“We're going to use the technology we developed for WoW Classic called Layers, which is built on technology that allows an entire copy of the world to exist instead of copies of individual Zones,” Brain explains. “This means the transition from Zone to Zone feels smooth, even though there's a second copy of the game running on your Realm. There's still a limit of course, where we would have to queue players -- but we're trying to do everything we can to push that off as far as possible.”
This brings up one aspect of working to recreate The Burning Crusade as it was -- with minor changes -- that has been invaluable. And that is, getting to play The Burning Crusade. Although many on the team were there during the initial launch, a lot of time has passed since 2007. Looking at the design of the first few Zones, it’s clear that Blizzard took into account the game’s burgeoning popularity -- and the problem of population control. Quest content spreads out fairly quickly early on, as does the ability to play through instanced dungeons as a means to level.
“This time there’ll be more people who have their full tier three sets than 2007, so maybe those players will skip Hellfire Peninsula and go straight into Zangarmarsh,” Brian adds. “We're hoping that a lot of that will help spread people out too, and we are anticipating that will be enough on its own.”
Rebuilding a Classic, One Step at a Time
“It's a little bit like putting puzzle pieces together,” Brain says. For those that may have skimmed over that ‘wasn’t as easy as dusting off an old server’ line from earlier, the lengths Blizzard has gone to bring back Classic and now Burning Crusade is worth exploring. These aren’t remasters or re-releases, they’re something of a mix in the sense that the old data is then merged with the new code. The modern-day version of World of Warcraft. And with that, pieces either fit or they don’t. At least not until they’re banged into place.
"You know, massive-multiplayer means something, and when everybody comes out all at one time, it’s exciting to see those big crowds of real people."
“We try to fit them together, make adjustments, make them work,” Brain continues. “The kinds of things we use modern code for are things like authentication and rendering and being able to run on modern hardware and support widescreen aspect ratios. Stuff that doesn't impact the way you play the game. But there’s modern code related to how you play the game and how spells and abilities work, how stats affect things. For those things we want to make sure we’re as authentic as possible. It ought to feel like you are playing Burning Crusade, even though it’s a modern engine.”
Throughout development the team were able to reference the original game, exactly how it existed to make sure the transition was seamless. And accurate right down to the smallest of details. Like, say, grass that rendered a little differently in the modern code versus what you saw back in 2007. Still grass mind you, but maybe a little taller or spread out a little differently.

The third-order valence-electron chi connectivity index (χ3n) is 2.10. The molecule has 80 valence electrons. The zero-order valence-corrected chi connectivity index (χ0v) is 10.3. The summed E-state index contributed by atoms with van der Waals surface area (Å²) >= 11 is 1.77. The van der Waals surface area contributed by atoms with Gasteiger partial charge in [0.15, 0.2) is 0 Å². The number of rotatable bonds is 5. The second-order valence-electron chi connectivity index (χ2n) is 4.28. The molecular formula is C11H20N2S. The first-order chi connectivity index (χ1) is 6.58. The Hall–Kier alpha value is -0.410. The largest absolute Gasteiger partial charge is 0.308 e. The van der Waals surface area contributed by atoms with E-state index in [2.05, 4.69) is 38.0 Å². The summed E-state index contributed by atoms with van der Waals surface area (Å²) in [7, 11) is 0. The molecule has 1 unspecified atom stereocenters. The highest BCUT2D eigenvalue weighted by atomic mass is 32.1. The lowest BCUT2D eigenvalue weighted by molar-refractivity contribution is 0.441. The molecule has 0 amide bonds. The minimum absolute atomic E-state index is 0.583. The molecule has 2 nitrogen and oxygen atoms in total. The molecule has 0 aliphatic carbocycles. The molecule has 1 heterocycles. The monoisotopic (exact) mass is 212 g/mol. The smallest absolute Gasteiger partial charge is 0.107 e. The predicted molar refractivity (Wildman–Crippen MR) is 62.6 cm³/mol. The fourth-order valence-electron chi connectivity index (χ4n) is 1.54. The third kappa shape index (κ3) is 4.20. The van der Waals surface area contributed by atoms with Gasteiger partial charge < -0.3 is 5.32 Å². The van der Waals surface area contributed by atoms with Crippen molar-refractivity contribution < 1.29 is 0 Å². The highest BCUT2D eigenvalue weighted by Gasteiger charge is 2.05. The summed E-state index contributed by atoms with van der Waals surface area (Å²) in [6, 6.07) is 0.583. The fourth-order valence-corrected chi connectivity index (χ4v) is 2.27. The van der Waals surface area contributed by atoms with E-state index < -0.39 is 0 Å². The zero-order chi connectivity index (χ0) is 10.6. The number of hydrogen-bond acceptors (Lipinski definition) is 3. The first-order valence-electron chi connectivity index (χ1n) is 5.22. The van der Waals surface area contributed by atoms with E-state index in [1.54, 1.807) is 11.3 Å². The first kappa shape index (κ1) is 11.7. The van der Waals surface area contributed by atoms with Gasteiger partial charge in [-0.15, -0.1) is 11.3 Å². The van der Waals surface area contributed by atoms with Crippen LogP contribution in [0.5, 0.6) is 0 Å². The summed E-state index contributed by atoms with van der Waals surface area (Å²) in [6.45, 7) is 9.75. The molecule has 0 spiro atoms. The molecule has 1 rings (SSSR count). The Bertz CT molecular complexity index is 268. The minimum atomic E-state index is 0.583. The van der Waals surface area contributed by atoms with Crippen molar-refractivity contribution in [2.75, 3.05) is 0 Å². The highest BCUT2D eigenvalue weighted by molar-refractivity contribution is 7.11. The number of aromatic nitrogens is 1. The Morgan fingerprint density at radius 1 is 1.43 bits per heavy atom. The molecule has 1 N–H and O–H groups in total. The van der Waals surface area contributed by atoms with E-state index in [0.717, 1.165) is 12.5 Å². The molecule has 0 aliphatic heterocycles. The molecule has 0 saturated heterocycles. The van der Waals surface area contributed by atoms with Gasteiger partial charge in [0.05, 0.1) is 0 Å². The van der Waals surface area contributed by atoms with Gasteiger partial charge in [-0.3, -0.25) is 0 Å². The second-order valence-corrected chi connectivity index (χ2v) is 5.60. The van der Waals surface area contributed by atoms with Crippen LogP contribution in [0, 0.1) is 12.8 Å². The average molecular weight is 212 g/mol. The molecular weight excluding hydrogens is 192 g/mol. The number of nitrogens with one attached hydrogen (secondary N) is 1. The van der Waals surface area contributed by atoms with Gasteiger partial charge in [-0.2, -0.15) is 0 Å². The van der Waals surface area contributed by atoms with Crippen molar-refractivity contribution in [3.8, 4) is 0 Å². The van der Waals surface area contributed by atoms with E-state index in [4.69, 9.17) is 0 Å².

“We made the effort to recreate the old algorithm for rendering grass because the old data was different,” Brian says. “There was a slider and at any given density it ought to look the same on two different computers. It wasn’t random as much as it was controlled, the density slider makes it bigger and smaller but based on an algorithm. We wanted to make sure we restored the original algorithm so that our original data would put the flowers, the blades of grass, and everything else, in the same place they were back in 2007.”
“It’s kind of trivial,” Brain recalls. “But it's one of my favourite examples because it speaks to the level of polish.”
The Final Push
With the recent Beta testing and the community actively engaging with the team at Blizzard as it makes the final tweaks and changes to Burning Crusade Classic, the focus now shifts to the upcoming pre-patch on May 18. And then, the opening of the aforementioned Dark Portal on June 1.
“It's always exciting to see everybody come together as we get close to the finish line,” Brian says. “Everybody's having those frantic meetings, making sure they're checking over everything. Did anybody cover that? Is this covered? Is that thing scheduled? It's exciting, it's tense, but also fun.”
“It's a little bit like putting puzzle pieces together.”
“I'm thrilled that we're almost there,” Holly adds. "This is my first release with Blizzard and it's been an incredible experience. We have a dedicated and passionate team trying to get this right. It’s been fun too -- because we have been playing.”
For many The Burning Crusade is special and this release exciting because they’ve done exactly that, played it. Whether it was questing and exploring alone, as part of a group, or finding a few strangers that quickly became friends. With Burning Crusade the Warcraft universe received some of its most memorable narrative beats and locations to explore and adventure in.
And with that I thought I’d ask what exactly Burning Crusade Classic means as a release. Something of an open-to-interpretation question, but the very nature of Classic feels unlike anything else. Is it a trip down memory lane, strictly for the fans, a re-release, the sort of modern-day release we’d label a ‘remaster’ or ‘remake’?
“I think the best description is that Classic is a live performance,” Brian says. “It's not going to be exactly the same as it was the last time; there's other people there. If you have a single player game you might be able to present the same experience that existed 15 years ago, but with a multiplayer game you can't have the exact same people doing the exact same thing.”
“It's always going to be different, and there's always going to be new interactions,” Brain concludes. “Like a live performance we're trying to capture the feeling and the design that was present at the time. That sense of authenticity while still making small changes to adapt to the fact that the players and the environment and the world we're living in are all different.”
World of Warcraft: The Burning Crusade Classic releases on June 1, with the servers going live in Australia at 8am AEST on June 2.